“Success is indeed a team sport. Failure, you can pretty much do it on your own.” as one of my favorite quotations goes. Great Leaders know this by heart more than mediocre ones.
Yes, a leader sometimes claims that the success of the company was from their leadership. Yes, there may be merit in some of this. However, they cannot steer a company to succeed without a crew to support them. Even their executive assistant helps in this quest. A good EA would be guarding the time of the leader with tenacity. They make sure that the leader maximizes the use of their time. They keep out distractions and time-wasting people.
You would need a great marketing team to execute your vision and brand message. A good finance team helps manage funds in good times and bad. A good sales team brings in revenue to fuel growth. Even the driver plays a key role. He ensures you arrive safely at your meetings on time.
The biggest lie about success is the self-proclaimed self-made millionaires. There is no such thing as a self-made man or woman. We are social beings, and we need people around us. We need people to support our goals. We need people to rally behind us.
Another danger of self-professed self-made people is the outcome of their retirement. Through the years, they lead from a center of power. The center being themselves. The company is likely to collapse after they leave. A void will be left behind. No one was groomed to take over the helm.
Great leaders, on the other hand, understand that business is a long game. They look at business far beyond their tenure in the company. Japanese businessmen have this view of their companies. They understand that not taking the time to develop other leaders in the organization will have a detrimental effect when they leave.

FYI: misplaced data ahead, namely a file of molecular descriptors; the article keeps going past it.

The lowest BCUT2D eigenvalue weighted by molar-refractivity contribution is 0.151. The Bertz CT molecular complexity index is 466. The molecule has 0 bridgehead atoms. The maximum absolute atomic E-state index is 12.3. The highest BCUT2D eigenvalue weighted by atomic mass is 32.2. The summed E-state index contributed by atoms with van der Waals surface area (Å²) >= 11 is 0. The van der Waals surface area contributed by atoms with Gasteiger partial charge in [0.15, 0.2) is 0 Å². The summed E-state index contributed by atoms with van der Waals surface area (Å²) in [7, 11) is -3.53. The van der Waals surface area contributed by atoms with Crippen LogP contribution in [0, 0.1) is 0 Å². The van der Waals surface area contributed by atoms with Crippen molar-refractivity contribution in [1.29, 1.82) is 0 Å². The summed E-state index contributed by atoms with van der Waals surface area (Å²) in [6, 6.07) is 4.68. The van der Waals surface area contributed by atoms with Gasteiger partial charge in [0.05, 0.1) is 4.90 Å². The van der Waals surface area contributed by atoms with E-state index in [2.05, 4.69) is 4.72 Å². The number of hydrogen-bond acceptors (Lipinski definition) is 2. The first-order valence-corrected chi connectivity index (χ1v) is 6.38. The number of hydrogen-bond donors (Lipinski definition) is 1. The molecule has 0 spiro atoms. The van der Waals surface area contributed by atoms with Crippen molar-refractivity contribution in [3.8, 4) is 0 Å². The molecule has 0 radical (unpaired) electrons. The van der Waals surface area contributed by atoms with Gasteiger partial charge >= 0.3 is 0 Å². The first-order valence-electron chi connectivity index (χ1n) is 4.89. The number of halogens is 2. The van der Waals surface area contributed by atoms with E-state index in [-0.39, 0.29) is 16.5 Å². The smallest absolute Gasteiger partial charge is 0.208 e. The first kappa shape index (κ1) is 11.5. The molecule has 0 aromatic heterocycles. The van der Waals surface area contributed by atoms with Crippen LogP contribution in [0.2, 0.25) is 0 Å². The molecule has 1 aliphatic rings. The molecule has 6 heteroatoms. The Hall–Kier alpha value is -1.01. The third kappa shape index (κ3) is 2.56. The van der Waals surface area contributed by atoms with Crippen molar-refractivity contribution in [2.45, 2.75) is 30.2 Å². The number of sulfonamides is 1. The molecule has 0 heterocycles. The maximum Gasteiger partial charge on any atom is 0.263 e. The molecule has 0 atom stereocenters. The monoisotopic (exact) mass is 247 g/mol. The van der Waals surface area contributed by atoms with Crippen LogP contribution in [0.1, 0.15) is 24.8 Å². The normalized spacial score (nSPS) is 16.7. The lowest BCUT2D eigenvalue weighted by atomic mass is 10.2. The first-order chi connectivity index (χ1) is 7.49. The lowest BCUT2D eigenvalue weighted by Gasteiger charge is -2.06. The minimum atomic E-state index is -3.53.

Great leaders understand that there are no real winners or losers in the business. Companies are either ahead or behind in the long game. New players will come join the game. Other companies may leave the game. Even the most established companies fall behind without good leadership. Take IBM, once an unstoppable force in front of the pack, whose leader turned arrogant. Today they are behind in their game.
Great leaders like Bill Gates early in his career made sure that employee and leadership development is at the core of their business. I had the opportunity to work with managers of Microsoft Middle-East. It was fascinating to know that they even have metrics on learning. Knowledge sharing was also part of the culture. Team members need to write a ‘white paper’ of projects they complete and share it in a central knowledge base repository.
Contrary to the claims of some leaders, leaders don’t build great companies. I beg to disagree. If you observe companies that have succeeded through generations of leadership succession, they had one very important thing going for them. They understand that great leaders develop great people. Great people build great companies. There is no other way to truly thrive in the long game of what we call ‘business.’